Maritozzi has been part of other Italian traditions, too. In the 18th century, it's believed that men would offer these pastries as a marriage proposal. "Yes, that is absolutely true," he says. "[That] was the dessert that they used to offer to their [beloved], when the guy wanted to ask for your hand. Italians, it's all about food!"

It's been pointed out that maritozzo (the singular word for the pastry) sounds like the word husband in Italian, and is used as a pet name for one. This is what inspired Giorgia McAllister Forte to make the Roman sweets at her Melbourne bakery, Monforte Viennoiserie, which is named after a hamlet in the Lazio region where her maternal family is from.

McAllister Forte says, "We ran them for Valentine's Day because of the romantic connotations of it."

The chef is aware of the other rituals associated with maritozzi, too. 

"They were traditionally only made during Lent, which has changed now; it was with things like raisins, orange peel, pine nuts and made with olive oil, rather than butter." In fact, the earliest version of the pastry comes from the Middle Ages, and it's believed it was the only sweet that you were permitted to eat during Lent.

Luckily, that restriction no longer exists and the chef has a strong memory of her first maritozzo in Rome, about five years ago.  

"It was super soft and pillowy," she says. "I'm not one for super sweet pastries and it was just the appropriate balance between a dessert and a breakfast treat."

At Monforte Viennoiserie, she's sold the original kind, as well as maritozzi with lemon folded through the whipped cream and dough, so there's a light citrus flavour. A whisky company recently requested a custom creation to go with its booze. "So I did a chocolate and ginger version, with baked strawberry gum through the dough," she says. "I got a little rogue with the flavours, but it was fun."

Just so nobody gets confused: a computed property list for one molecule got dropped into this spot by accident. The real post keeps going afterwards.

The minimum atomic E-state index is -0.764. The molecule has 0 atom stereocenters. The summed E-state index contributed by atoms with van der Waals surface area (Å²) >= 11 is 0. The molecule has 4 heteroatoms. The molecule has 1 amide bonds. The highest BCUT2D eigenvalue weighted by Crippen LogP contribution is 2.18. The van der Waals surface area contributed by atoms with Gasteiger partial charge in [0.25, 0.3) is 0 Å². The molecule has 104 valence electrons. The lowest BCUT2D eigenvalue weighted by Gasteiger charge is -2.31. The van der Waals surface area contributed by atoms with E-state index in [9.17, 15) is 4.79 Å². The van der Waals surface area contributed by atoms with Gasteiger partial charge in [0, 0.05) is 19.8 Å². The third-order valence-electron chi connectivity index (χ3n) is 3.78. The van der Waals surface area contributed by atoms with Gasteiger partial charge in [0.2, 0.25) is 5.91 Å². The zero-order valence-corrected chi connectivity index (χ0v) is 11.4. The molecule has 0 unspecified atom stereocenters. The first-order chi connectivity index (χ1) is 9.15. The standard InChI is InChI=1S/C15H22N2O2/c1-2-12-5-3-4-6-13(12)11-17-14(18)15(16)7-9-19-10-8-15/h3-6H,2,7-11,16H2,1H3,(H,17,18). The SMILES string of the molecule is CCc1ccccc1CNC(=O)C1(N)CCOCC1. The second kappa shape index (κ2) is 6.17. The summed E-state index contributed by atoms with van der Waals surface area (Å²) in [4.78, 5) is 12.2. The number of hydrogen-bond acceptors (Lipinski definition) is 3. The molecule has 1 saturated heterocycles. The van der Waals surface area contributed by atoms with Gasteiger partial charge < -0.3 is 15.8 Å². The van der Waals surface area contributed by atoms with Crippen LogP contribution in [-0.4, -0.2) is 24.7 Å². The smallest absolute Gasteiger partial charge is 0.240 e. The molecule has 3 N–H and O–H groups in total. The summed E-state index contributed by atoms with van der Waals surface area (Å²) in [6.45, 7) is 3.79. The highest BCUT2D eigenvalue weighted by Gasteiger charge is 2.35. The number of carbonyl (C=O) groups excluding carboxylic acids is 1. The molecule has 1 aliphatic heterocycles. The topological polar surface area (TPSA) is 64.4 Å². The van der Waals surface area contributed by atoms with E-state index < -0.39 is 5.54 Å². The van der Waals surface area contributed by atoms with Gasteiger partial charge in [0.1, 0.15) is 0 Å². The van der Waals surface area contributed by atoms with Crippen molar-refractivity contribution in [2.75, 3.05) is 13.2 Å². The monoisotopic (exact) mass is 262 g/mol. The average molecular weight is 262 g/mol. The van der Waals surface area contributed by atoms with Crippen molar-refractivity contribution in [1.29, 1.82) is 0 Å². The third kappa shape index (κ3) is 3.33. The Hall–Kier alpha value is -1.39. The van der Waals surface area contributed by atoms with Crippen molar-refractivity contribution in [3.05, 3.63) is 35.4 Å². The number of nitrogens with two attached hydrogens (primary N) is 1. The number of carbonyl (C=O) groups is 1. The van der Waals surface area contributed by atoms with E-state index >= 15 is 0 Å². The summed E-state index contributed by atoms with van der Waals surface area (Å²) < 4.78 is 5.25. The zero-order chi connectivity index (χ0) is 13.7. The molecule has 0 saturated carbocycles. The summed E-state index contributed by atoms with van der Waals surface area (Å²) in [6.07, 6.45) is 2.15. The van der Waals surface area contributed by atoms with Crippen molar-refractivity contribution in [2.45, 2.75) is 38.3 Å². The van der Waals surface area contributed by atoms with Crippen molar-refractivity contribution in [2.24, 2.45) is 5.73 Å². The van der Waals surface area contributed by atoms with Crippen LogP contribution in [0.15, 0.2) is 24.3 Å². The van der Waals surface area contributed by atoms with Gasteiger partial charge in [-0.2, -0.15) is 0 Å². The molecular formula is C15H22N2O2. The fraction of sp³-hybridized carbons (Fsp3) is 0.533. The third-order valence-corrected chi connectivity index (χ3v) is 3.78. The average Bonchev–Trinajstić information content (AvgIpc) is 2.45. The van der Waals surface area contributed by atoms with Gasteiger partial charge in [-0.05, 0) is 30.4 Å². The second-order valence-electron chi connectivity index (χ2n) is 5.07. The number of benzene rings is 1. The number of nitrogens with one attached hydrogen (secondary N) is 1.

"I got a little rogue with the flavours, but it was fun."

This ever-growing creativity with maritozzi reflects their evolution. Since Carnevale's clubbing days many decades ago – when the pastries were available in the classic form and perhaps filled with custard or Nutella – they've since gone through a big makeover. He recalls visiting maritozzeria with 20 kinds of flavours during his most recent travels to Rome. 

Only a few years ago, cookbook author Emiko Davies lamented how hard it was to find this specialty in the Italian capital – and how its heyday as a breakfast favourite was more than half a century ago. 

Today, it's having a moment and becoming a big food trend in Japan. Carnevale credits this to a Japanese TV show featuring it onscreen and sparking blockbuster interest in the pastry. While you might find maritozzi at a handful of Italian eateries in Australia (like on Casa Mia Osteria's lockdown menu in Sydney, or Melbourne's Via Porta, in coffee or strawberry and cream editions), in Japan, they're widely available at 7-Eleven convenience stores. The brand's fresh-baked orange peel and blueberry maritozzi has filled shelves in Tokyo as well as the surrounding Kanagawa, Saitama, Chiba regions, since June. 

When Japanese shopping chain Kaldi Coffee Farm launched its frozen range last November, more than 300,000 maritozzo portions ended up in shopping baskets in just five months. Head to the country's Dean & Deluca outlets and you can score maritozzi flavoured with sweet and sour apricot jam, strawberries and creamMuscat grapes or banana and cocoa.

In Japan, you might also see maritozzi shaped like cute animals or studded with sculptural additions of fruit and nuts. "That's the fun thing about baking, getting the chance to experiment," says McAllister Forte. "I think the maritozzi is a pretty good base for that."

The chef is contemplating the next maritozzi special she'll put on her menu, whereas at Marta Roman Bakery, the pastries are on offer daily since it opened last year. They still sell out so quickly that Carnevale can't believe it – even though it keeps happening, month after month.

While his version contains orange zest and is deeply Italian in origin, he believes the Roman specialty's similarities with a classic Australian cream bun is what inspires such a wild response to maritozzi here – where people buy five serves at a time when visiting his eatery.

"I think it has something to do with the childhoods in Australia," Carnevale says. "People associate it with what they had when they were younger."

McAllister Forte agrees. "It's something to really enjoy in the moment. It's more comforting than anything. I think that's what people are looking for these days – it's not stuff that's piled high with extra buttercreams, sprinkles and crumbs," she says. "They just want something that reminds them of their childhood a bit."